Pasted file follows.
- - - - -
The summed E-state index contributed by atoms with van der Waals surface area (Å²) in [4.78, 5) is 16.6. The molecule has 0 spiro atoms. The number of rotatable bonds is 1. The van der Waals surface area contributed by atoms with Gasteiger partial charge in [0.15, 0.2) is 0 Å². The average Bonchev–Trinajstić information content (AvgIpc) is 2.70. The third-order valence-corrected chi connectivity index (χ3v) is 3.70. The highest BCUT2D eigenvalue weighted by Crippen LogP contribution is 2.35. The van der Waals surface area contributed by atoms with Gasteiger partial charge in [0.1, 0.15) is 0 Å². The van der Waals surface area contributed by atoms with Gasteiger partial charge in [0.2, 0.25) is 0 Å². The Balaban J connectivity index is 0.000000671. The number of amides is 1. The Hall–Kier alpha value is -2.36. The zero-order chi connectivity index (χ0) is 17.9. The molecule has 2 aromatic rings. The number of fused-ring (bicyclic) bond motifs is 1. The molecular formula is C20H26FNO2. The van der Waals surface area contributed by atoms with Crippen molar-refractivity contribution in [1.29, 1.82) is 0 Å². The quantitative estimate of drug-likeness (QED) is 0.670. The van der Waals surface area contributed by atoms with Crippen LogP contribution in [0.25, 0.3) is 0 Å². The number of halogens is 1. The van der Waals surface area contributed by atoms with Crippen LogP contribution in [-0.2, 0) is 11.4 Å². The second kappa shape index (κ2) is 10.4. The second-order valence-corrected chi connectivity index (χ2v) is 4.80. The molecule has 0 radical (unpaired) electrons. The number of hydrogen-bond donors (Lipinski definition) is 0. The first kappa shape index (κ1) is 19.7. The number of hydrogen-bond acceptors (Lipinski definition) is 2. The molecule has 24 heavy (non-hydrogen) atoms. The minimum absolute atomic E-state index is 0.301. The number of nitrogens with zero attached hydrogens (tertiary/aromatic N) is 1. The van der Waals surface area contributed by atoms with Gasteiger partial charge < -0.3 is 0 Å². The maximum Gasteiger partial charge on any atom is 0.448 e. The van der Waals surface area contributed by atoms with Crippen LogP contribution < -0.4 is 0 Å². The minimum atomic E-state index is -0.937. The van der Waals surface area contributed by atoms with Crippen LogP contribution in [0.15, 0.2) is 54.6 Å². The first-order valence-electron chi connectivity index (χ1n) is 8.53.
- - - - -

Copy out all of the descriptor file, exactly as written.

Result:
The summed E-state index contributed by atoms with van der Waals surface area (Å²) in [4.78, 5) is 16.6. The molecule has 0 spiro atoms. The number of rotatable bonds is 1. The van der Waals surface area contributed by atoms with Gasteiger partial charge in [0.15, 0.2) is 0 Å². The average Bonchev–Trinajstić information content (AvgIpc) is 2.70. The third-order valence-corrected chi connectivity index (χ3v) is 3.70. The highest BCUT2D eigenvalue weighted by Crippen LogP contribution is 2.35. The van der Waals surface area contributed by atoms with Gasteiger partial charge in [0.1, 0.15) is 0 Å². The van der Waals surface area contributed by atoms with Gasteiger partial charge in [0.2, 0.25) is 0 Å². The Balaban J connectivity index is 0.000000671. The number of amides is 1. The Hall–Kier alpha value is -2.36. The zero-order chi connectivity index (χ0) is 17.9. The molecule has 2 aromatic rings. The number of fused-ring (bicyclic) bond motifs is 1. The molecular formula is C20H26FNO2. The van der Waals surface area contributed by atoms with Crippen molar-refractivity contribution in [1.29, 1.82) is 0 Å². The quantitative estimate of drug-likeness (QED) is 0.670. The van der Waals surface area contributed by atoms with Crippen LogP contribution in [0.25, 0.3) is 0 Å². The number of halogens is 1. The van der Waals surface area contributed by atoms with Crippen LogP contribution in [-0.2, 0) is 11.4 Å². The second kappa shape index (κ2) is 10.4. The second-order valence-corrected chi connectivity index (χ2v) is 4.80. The molecule has 0 radical (unpaired) electrons. The number of hydrogen-bond donors (Lipinski definition) is 0. The first kappa shape index (κ1) is 19.7. The number of hydrogen-bond acceptors (Lipinski definition) is 2. The molecule has 24 heavy (non-hydrogen) atoms. The minimum absolute atomic E-state index is 0.301. The number of nitrogens with zero attached hydrogens (tertiary/aromatic N) is 1. The van der Waals surface area contributed by atoms with Gasteiger partial charge < -0.3 is 0 Å². The maximum Gasteiger partial charge on any atom is 0.448 e. The van der Waals surface area contributed by atoms with Crippen LogP contribution < -0.4 is 0 Å². The minimum atomic E-state index is -0.937. The van der Waals surface area contributed by atoms with Crippen LogP contribution in [0.15, 0.2) is 54.6 Å². The first-order valence-electron chi connectivity index (χ1n) is 8.53.